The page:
Caste realignment in Bihar is a new worry for Nitish, Lalu
Congress vice-president Rahul Gandhi’s narrative of “two Indias” seems to be resonating, though in a different form, in poll-bound Bihar with the emergence of a new, aspirational class threatening to unravel the caste calculations of the so-called secular and not-so-secular blocs.india Updated: Jul 21, 2015 01:28 IST
Congress vice-president Rahul Gandhi’s narrative of “two Indias” seems to be resonating, though in a different form, in poll-bound Bihar with the emergence of a new, aspirational class threatening to unravel the caste calculations of the so-called secular and not-so-secular blocs.
Jeetu Yadav (name changed), a 23-year-old taxi driver from Mandiri mohalla in Patna was, for instance, all for chief minister Nitish Kumar for his development agenda. That was until he joined hands with Lalu Prasad.
“I know what Lalu government had done. I will not vote for somebody just because he is of my caste. Anybody who has done matriculation or more in my colony will vote for the BJP,” Jeetu said.
About 70 km from Patna, at Harpur Osti village in Mahua constituency, Ramanand Rai, a 65-year-old farmer, prefers the RJD that is likely to field Lalu Prasad’s son Tej Pratap from there. “Not that Laluji did anything for Yadavs when he was in power. But, even if we vote for the BJP, us party mein hamari kadra nahin hogi (we will not get respect in the BJP),” Rai said.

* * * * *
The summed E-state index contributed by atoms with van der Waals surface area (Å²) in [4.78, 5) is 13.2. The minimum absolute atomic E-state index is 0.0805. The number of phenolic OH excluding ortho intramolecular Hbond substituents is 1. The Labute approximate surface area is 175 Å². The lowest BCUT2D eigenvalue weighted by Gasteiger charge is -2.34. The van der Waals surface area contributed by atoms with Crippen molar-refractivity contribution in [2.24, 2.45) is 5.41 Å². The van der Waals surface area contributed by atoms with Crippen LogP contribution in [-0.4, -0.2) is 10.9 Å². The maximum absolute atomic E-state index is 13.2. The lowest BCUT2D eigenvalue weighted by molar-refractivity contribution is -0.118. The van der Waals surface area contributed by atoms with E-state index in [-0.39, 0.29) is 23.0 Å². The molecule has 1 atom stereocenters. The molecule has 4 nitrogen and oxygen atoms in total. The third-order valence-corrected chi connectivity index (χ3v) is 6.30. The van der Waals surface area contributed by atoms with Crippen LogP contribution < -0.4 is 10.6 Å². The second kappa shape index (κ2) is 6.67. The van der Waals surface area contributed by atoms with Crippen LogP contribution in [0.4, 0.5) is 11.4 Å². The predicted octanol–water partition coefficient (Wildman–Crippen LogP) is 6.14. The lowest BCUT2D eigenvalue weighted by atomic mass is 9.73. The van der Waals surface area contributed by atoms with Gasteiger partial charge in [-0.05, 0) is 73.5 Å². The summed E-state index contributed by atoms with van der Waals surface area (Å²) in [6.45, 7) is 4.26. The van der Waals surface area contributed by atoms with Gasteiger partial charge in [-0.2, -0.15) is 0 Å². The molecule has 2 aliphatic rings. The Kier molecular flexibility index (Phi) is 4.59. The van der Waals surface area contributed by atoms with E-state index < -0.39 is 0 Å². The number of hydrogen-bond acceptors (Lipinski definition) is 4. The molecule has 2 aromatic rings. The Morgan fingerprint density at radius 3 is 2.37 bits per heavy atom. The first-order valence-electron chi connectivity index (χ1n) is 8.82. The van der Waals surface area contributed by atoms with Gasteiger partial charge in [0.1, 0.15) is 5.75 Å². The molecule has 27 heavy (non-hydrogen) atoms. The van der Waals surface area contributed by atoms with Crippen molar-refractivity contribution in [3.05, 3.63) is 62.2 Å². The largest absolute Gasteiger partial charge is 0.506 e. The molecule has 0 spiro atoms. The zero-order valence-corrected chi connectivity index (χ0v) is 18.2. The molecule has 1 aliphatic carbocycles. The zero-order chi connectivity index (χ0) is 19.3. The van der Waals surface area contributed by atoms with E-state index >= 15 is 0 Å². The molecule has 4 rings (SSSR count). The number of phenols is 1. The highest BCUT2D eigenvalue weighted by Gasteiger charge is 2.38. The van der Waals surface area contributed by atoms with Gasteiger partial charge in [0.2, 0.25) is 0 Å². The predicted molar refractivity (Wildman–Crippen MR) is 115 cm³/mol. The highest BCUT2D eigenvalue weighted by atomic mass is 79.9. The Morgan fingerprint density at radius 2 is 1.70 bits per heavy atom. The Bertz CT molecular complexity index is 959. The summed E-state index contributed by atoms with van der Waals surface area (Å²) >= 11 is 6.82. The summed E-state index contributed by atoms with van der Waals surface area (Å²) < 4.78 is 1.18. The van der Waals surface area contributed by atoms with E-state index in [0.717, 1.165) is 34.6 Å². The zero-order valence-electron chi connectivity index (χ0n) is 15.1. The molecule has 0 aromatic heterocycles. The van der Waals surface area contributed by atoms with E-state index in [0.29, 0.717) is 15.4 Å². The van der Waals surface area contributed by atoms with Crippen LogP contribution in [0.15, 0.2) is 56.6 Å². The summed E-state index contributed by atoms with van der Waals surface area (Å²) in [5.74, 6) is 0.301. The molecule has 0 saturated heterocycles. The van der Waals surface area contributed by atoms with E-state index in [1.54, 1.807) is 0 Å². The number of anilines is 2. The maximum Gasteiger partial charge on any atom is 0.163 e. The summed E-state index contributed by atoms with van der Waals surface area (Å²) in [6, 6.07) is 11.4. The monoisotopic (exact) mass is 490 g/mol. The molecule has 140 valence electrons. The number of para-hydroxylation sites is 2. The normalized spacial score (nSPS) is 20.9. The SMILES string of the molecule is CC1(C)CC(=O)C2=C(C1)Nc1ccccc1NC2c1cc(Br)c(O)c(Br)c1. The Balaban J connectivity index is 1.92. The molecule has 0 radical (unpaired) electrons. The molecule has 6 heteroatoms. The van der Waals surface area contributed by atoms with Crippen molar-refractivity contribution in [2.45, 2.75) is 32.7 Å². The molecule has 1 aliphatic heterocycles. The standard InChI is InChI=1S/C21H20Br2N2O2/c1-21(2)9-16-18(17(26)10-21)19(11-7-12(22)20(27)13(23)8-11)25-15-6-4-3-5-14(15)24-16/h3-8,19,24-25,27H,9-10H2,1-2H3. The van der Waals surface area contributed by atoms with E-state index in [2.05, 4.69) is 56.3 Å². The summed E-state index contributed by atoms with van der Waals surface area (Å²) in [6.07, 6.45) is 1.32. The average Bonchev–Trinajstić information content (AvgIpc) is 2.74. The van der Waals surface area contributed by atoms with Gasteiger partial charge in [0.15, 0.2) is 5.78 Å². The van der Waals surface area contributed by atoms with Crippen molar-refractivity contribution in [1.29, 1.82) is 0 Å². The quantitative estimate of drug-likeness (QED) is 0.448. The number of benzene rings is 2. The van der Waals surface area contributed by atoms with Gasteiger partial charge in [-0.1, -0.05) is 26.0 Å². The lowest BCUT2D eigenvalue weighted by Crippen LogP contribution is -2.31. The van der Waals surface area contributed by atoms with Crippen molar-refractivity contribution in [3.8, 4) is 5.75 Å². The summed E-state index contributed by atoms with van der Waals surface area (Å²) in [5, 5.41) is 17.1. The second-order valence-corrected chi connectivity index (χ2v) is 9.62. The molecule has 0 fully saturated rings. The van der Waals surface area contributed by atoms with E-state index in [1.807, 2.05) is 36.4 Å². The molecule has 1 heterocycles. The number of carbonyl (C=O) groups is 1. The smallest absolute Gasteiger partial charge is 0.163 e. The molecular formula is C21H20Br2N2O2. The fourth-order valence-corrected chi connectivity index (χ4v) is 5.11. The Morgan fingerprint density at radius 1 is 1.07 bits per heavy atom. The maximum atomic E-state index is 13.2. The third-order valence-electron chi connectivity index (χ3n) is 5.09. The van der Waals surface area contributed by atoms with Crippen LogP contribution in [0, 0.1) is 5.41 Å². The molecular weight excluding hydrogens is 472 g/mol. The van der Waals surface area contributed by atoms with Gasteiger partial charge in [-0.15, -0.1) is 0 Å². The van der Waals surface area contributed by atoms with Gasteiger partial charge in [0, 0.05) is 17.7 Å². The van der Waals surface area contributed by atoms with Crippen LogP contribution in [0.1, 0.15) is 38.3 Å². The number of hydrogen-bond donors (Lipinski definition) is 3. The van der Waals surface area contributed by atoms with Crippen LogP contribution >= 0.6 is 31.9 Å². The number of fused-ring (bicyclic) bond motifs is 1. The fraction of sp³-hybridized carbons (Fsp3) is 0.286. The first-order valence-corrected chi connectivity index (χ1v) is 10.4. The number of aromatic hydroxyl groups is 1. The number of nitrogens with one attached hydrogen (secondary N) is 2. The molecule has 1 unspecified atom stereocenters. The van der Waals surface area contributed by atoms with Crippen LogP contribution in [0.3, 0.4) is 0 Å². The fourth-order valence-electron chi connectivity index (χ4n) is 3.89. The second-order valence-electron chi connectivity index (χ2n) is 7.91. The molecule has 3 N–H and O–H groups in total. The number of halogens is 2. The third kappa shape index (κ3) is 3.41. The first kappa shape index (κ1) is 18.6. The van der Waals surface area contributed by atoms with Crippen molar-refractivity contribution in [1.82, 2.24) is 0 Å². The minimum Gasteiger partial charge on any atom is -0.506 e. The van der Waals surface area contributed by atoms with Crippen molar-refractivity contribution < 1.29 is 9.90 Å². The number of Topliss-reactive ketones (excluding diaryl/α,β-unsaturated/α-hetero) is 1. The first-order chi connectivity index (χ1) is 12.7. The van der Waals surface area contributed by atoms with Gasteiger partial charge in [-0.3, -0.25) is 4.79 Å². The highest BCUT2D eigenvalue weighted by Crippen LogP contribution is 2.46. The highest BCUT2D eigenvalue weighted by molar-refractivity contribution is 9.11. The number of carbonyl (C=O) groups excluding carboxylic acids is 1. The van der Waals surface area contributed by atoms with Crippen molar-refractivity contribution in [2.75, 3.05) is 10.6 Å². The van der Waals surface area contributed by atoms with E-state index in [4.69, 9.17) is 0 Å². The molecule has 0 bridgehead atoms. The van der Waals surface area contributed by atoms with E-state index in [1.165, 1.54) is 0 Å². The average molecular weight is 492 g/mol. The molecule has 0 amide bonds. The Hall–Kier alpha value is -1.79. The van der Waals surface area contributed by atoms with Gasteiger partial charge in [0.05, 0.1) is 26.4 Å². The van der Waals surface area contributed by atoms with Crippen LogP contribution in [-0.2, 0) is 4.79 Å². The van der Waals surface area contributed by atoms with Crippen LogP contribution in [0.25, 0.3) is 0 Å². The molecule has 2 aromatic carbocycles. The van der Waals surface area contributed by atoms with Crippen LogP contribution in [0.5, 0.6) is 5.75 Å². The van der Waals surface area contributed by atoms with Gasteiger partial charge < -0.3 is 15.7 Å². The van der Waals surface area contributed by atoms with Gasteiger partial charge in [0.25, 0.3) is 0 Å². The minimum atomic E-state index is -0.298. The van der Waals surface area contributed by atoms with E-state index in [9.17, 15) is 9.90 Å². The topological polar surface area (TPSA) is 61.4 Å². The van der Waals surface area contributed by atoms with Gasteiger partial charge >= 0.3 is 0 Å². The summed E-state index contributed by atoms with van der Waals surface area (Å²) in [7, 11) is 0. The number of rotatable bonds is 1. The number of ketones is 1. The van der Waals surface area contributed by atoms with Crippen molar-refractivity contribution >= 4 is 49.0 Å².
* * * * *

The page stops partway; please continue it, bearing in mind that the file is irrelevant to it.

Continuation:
Jeetu may be in a minority in rural Bihar where Ramanand’s views are mostly echoed, but what could worry the caste satraps is the fact that the youth constitute a majority of the population.
In Patna Science college, Vaibhav Vishesh, a student, was dismissive of the political outrage over caste census. “I don’t believe in the caste system. Nitish Kumar government has certainly done a good job. Yet, I will not vote for either Nitish Kumar or Narendra Modi. If I have to vote, I will vote for NOTA,” he said.
These views should worry Nitish Kumar. Caste arithmetic drove him to the RJD and the Congress with the combine expecting consolidated support of Kurmis, Yadavs, and Muslims, who constitute about one-third of the vote bank. But, in the bargain, Kumar seems to have alienated a section of the electorate who came to him for his development agenda.
What could prove to be the X-factor in this caste-defined contest is what is termed as “panchphorona” in Bihar’s political parlance. A blend of spices used to temper dishes in eastern India, the term panchphoron is used for the EBCs who helped Nitish Kumar break Prasad’s stronghold among backward castes
These dissenting voices could be worrying signs for Kumar but elections are still two-three months away and it’s a long time in politics.